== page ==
Erythromycin for the treatment of chronic intestinal pseudo-obstruction: description of six cases with a positive response

Aliment Pharmacol Ther. 2004 Mar 15;19(6):687-94. doi: 10.1111/j.1365-2036.2004.01900.x.


Background: Chronic intestinal pseudo-obstruction, due to intestinal myopathy or neuropathy, is characterized by the signs and symptoms of intestinal obstruction in the absence of true obstruction. Episodes are resistant to medical therapy.

Aim: To determine the value of erythromycin treatment in chronic intestinal pseudo-obstruction.

Methods: All patients with proven chronic intestinal pseudo-obstruction treated with erythromycin were reviewed. Patients with symptomatic benefit are described in detail. Responders were compared with non-responders to identify the factors associated with benefit.

Results: Fifteen consecutive patients (nine females; median age, 37 years; median follow-up, 41 months) were treated with oral erythromycin, 1.5-2.0 g/day. Six patients (three primary visceral myopathy, two normal histology on light microscopy, one visceral myopathy secondary to scleroderma) responded, with decreased pain and vomiting, normalized bowel dysfunction and decreased episodes of ileus. Five of the six patients (83%) who responded to erythromycin were male, compared with two of the nine non-responders (22%) (P = 0.04). Four of the six responders (67%) had histological or immunohistological visceral myopathy, compared with three of the nine patients (33%) who failed to respond. Responders were less likely than non-responders to be taking long-term opiates.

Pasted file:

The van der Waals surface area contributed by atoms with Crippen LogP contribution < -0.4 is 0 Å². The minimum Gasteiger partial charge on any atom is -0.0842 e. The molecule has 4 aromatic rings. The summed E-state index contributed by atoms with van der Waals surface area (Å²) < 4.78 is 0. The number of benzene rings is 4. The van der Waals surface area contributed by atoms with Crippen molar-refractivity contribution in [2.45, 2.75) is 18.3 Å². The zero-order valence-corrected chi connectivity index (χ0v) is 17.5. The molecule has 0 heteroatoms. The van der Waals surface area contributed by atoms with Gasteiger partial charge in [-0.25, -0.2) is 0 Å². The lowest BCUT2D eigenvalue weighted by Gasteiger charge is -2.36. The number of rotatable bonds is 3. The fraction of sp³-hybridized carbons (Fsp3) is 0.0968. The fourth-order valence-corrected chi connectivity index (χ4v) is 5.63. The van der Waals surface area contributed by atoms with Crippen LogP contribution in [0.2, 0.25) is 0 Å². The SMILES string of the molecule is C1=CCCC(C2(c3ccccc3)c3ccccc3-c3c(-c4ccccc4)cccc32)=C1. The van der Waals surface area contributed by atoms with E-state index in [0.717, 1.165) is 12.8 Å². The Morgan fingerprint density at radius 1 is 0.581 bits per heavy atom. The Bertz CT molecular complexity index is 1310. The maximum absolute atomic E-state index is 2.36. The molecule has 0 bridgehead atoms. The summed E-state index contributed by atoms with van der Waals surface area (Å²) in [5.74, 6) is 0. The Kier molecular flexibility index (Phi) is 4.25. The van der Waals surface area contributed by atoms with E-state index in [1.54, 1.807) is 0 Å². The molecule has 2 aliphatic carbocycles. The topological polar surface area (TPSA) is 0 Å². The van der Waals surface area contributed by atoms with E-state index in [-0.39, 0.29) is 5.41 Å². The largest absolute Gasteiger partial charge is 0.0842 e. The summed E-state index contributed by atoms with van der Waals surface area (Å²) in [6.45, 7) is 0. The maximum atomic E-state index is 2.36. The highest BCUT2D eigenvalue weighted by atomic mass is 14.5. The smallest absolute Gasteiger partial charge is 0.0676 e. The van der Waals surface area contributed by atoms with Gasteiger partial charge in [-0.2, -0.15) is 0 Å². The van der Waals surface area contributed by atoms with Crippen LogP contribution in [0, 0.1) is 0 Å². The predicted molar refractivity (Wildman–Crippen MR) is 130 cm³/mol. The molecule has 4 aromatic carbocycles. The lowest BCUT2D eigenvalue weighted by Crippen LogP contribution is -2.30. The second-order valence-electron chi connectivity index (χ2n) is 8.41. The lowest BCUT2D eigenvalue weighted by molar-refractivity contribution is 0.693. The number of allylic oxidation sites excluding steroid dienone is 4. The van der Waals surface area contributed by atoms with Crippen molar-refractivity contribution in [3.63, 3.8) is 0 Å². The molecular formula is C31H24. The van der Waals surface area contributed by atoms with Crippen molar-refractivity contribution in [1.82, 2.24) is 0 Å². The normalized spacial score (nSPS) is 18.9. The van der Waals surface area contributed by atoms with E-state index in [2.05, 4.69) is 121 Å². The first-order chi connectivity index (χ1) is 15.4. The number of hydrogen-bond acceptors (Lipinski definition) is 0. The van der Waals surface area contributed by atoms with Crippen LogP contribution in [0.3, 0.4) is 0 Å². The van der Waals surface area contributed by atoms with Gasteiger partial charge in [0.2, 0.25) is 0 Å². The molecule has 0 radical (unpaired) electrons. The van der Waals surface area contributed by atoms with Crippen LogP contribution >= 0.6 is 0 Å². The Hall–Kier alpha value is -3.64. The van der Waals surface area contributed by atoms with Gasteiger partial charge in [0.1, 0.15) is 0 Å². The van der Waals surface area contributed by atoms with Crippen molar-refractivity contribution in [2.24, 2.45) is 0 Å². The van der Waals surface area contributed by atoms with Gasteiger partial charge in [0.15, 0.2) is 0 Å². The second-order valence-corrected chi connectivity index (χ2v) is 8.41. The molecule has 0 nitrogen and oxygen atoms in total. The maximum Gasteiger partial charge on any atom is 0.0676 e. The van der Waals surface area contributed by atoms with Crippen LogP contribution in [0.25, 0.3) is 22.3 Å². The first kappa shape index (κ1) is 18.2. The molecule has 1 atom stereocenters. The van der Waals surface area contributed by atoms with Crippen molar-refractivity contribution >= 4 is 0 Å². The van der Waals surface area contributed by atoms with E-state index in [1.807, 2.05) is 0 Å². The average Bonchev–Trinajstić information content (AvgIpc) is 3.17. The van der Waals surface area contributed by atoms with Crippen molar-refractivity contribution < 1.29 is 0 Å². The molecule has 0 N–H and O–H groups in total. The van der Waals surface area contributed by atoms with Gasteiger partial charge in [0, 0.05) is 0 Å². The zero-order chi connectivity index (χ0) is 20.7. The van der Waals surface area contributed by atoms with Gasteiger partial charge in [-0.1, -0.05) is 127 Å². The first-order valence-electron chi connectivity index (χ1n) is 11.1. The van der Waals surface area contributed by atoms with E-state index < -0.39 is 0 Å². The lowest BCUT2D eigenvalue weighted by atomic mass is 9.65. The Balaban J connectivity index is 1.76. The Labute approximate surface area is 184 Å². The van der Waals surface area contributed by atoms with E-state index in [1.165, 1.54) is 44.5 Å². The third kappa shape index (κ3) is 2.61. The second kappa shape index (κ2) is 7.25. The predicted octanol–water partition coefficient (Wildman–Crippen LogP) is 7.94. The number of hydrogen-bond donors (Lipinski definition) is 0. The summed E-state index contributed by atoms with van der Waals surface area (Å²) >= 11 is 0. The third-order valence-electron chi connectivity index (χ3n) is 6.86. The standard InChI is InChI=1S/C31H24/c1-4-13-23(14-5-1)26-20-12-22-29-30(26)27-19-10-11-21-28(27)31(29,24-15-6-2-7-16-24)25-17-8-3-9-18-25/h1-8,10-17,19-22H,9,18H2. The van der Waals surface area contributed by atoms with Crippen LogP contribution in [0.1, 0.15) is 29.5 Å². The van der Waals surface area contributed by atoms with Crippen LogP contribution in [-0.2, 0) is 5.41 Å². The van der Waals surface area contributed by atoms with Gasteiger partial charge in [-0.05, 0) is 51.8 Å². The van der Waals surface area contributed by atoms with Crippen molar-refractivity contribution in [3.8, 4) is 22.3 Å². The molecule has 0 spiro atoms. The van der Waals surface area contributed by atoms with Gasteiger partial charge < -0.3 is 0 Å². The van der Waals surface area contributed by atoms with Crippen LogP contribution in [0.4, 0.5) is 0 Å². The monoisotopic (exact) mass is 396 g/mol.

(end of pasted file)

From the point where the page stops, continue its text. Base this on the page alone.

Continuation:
Conclusions: Erythromycin is effective for acute episodes of ileus and chronic symptoms in some patients with chronic intestinal pseudo-obstruction.

MeSH terms

  • Adult
  • Aged
  • Chronic Disease
  • Erythromycin / therapeutic use*
  • Female
  • Gastrointestinal Agents / therapeutic use*
  • Humans
  • Intestinal Pseudo-Obstruction / drug therapy*
  • Male
  • Middle Aged
  • Musculoskeletal Diseases / complications*
  • Treatment Outcome


  • Gastrointestinal Agents
  • Erythromycin